FREAK-est Links

Enter your name

I wonder if the "gaydar" researchers did enough "female biology" research to know that just counting the number of days since the beginning of the last menstrual period is a relatively poor indicator of whether a woman is fertile.

Technically, a woman is fertile about two weeks before her next menstrual period, not two weeks after the previous one. If she's one of the one-third of women whose period doesn't fall into the "officially normal" system of a predictable 21-to-35 day cycle length, then the researchers will have her misclassified.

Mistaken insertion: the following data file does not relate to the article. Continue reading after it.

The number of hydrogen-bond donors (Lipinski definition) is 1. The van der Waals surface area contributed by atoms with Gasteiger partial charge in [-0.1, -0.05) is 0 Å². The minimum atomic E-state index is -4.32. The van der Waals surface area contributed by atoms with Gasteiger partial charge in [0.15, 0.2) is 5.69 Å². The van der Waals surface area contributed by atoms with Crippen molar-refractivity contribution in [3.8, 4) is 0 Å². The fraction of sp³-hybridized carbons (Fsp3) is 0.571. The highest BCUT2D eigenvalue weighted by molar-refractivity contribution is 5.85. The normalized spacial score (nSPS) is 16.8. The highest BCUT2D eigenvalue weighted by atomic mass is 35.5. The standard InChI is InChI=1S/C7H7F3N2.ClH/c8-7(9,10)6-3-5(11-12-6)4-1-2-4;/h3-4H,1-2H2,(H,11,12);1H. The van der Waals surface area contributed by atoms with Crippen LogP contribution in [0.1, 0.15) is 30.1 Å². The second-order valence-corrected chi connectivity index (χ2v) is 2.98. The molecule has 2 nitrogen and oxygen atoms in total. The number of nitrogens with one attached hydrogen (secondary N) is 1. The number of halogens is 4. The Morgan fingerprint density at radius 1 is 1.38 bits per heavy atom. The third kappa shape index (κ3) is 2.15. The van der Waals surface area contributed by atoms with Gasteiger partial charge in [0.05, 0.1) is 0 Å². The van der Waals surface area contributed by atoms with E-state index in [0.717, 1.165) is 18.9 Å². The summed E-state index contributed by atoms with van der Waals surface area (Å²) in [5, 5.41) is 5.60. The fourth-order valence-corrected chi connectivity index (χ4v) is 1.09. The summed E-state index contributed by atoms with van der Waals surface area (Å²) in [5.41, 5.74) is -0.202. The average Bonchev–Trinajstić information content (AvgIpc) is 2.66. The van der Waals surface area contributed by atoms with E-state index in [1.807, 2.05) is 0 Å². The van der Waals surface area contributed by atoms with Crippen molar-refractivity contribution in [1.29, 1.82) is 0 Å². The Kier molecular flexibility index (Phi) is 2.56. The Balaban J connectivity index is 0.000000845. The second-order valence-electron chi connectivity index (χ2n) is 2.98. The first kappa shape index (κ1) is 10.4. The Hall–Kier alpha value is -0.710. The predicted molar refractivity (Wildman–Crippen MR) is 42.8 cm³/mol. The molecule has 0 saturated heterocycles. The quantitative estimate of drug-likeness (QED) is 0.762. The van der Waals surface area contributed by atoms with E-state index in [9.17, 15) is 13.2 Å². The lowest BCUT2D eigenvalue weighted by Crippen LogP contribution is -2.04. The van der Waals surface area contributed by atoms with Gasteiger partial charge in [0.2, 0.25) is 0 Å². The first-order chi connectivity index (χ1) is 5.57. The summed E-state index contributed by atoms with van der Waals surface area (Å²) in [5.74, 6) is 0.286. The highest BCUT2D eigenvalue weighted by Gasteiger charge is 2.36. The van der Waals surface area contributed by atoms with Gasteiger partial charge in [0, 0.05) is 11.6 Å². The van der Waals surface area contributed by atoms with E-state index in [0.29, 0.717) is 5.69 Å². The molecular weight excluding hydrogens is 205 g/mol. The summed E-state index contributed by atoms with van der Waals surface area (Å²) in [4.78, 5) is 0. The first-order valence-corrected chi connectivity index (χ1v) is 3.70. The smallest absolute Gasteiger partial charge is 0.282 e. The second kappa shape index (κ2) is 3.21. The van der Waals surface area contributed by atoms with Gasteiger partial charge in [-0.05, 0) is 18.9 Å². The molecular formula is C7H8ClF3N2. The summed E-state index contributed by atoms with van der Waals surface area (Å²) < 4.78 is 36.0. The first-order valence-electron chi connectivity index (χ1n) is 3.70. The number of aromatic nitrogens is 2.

There are three non-invasive solutions: They can ask for typical cycle lengths (and drop anyone from the study who reported irregularity), they could follow up later to establish this particular cycle length, or they could teach the subjects basic fertility awareness skills.